The streets of Athens are seeing fewer cars every year that the crisis drags on, according to transportation experts who say that more and more people are being forced to find alternative ways of getting around due to economic factors, as is illustrated by official figures. This means that the time it takes to cover routes that were once heavily congested has been reduced significantly, making getting around the Greek capital easier.
Rising unemployment, household belt-tightening and the high cost of using and maintaining a car are the main factors that have led Athenians to substantially limit their use of private vehicles, meaning that the horrible traffic jams that were once a regular phenomenon are much less frequent.
However, on the downside, frequent protest rallies that close the city center to traffic and public transport strikes regularly force drivers back into their cars and remind them of the not-so-good old days.
According to figures released by the Attica Regional Authority’s traffic management center, average journey times declined by 20 percent in 2012 compared to 2009, while reductions of as much as 60 percent have been recorded during rush hour periods. Minimum speeds have also increased by 6.5 percent on average in downtown Athens during rush hour periods, while the biggest increase in average speeds was noted on the Piraeus-bound part of Kifissos Avenue, which exceeded 20 percent between 2009 and 2012. The route from Athinon Avenue to the city center and that covering the length of Alexandras Avenue also saw speeds increase by 17 percent in the three-year period, while the number of cars heading to the southern coast of Athens has also decreased, meaning that the trip from Poseidonos Avenue to Glyfada is 17 percent faster. Syngrou Avenue, which links central Athens to the southern suburb of Palaio Faliro, has not seen any significant changes, while the average speed on the route from Katehaki Avenue to Mesogeion, Kareas and Stavros in the north went up by 6 percent between 2009 and 2012.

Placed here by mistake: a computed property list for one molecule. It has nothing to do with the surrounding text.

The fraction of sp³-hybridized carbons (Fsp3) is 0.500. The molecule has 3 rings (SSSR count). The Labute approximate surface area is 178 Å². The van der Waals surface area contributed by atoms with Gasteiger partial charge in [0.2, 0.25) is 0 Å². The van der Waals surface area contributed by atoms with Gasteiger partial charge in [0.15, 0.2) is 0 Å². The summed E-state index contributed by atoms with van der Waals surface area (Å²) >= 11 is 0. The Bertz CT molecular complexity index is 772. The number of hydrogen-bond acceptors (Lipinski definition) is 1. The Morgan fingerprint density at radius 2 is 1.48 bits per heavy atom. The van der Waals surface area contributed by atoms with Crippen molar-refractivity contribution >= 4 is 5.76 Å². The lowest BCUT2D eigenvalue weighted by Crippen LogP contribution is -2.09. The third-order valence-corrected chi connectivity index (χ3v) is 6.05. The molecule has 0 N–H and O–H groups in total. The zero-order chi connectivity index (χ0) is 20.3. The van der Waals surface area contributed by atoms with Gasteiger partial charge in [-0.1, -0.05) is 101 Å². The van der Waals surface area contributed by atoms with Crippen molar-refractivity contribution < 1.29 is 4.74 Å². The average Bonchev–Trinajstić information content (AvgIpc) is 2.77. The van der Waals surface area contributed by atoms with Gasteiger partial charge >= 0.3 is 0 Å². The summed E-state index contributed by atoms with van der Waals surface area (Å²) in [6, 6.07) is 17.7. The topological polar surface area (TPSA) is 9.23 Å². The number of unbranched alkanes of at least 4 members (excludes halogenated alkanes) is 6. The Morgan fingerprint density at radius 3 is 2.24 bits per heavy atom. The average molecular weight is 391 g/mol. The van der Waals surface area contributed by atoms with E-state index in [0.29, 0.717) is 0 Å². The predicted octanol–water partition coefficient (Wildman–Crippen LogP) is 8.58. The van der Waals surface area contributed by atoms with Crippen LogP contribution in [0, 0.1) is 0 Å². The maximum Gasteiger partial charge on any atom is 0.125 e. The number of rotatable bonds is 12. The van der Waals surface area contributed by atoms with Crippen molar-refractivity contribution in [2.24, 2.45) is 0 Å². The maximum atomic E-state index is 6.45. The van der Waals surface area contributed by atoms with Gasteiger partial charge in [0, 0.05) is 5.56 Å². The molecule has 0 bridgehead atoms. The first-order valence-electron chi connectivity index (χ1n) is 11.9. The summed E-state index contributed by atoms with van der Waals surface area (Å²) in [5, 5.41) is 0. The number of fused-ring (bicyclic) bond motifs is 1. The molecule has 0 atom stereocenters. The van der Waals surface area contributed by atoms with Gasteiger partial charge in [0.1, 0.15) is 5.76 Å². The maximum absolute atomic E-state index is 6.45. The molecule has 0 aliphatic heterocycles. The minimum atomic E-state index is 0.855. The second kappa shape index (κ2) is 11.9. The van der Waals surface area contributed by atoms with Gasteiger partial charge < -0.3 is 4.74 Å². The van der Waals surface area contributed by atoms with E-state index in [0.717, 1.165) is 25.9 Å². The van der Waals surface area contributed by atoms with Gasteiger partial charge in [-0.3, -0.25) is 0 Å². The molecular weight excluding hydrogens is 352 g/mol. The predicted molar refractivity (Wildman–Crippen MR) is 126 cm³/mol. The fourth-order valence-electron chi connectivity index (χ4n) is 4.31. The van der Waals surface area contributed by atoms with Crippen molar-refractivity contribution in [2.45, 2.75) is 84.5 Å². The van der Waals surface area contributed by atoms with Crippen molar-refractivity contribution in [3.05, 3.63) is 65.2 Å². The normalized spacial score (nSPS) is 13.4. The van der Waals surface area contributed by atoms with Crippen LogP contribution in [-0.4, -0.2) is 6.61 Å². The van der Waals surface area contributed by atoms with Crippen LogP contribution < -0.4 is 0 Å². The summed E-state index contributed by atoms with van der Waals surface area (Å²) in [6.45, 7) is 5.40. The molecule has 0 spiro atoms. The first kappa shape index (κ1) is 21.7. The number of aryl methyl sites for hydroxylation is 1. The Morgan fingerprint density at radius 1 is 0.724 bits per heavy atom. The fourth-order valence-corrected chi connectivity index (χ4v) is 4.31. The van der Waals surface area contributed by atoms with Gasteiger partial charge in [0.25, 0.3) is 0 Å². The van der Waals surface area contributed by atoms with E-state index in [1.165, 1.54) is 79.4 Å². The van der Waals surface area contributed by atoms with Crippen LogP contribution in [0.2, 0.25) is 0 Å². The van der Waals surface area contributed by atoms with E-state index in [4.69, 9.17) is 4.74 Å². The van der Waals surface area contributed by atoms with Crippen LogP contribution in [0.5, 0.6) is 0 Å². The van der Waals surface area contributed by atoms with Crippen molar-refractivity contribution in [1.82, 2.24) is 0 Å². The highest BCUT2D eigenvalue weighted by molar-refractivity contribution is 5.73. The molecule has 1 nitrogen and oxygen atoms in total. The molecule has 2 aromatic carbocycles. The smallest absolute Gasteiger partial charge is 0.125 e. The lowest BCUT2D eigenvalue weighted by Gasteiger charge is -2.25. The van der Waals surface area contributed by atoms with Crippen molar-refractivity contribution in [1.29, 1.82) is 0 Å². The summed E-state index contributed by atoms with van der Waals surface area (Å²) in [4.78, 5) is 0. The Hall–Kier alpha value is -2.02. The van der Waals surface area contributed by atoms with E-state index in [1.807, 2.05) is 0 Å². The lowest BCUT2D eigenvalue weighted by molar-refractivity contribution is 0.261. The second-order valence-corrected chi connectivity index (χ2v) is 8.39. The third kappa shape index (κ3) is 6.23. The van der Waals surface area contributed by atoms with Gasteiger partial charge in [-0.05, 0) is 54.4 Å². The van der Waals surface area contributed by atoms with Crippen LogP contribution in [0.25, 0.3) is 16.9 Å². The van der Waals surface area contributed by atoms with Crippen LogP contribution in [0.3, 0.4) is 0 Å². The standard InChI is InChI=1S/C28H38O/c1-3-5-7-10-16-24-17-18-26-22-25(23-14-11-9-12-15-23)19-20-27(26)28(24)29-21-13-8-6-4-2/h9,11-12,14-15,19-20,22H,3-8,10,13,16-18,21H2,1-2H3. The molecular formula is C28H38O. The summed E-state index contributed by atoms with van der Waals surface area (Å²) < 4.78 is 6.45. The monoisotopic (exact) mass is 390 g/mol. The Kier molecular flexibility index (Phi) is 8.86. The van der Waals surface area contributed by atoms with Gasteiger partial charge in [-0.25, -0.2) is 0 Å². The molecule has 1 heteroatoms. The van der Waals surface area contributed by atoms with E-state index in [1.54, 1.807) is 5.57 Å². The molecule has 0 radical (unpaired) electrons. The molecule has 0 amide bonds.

The figures, which were presented at a recent one-day transportation conference, show that the biggest drop in traffic was noted between 2011 and 2012, at 10 percent. Between 2010 and 2011, the reduction in average traveling time dropped by 5 percent, compared to 9 percent for the previous period, 2009-10.
Transport experts insist that while the drop in traffic volume has significantly improved the image of the Greek capital, it should not be seen as a positive development, though there is a slight silver lining in the fact that Athenians are clearly changing their habits and using public transport more frequently.
On the issue of public transport, a survey presented at the conference found that 60 percent of commuters consider fares to be too high and 88 percent see taxis as being too expensive as well.
Many drivers have also traded their cars in for motorcycles, experts heard, while walking is also gaining ground as a preferred way of getting around the city. Fifty-nine percent of respondents also said that if buses ran nighttime routes, they would opt for public transportation instead of taking their cars or a taxi when going out.
Transport experts suggest that one way to further increase the use of public transport would be to introduce a more expensive ticket for infrequent users and cheaper fares for regulars, instead of today’s standard fares.
They also say that increasing the number of ticket inspectors is key to the survival and improvement of Athens’s public transport system, which previous studies have estimated loses some 30 million euros a year to fare dodgers.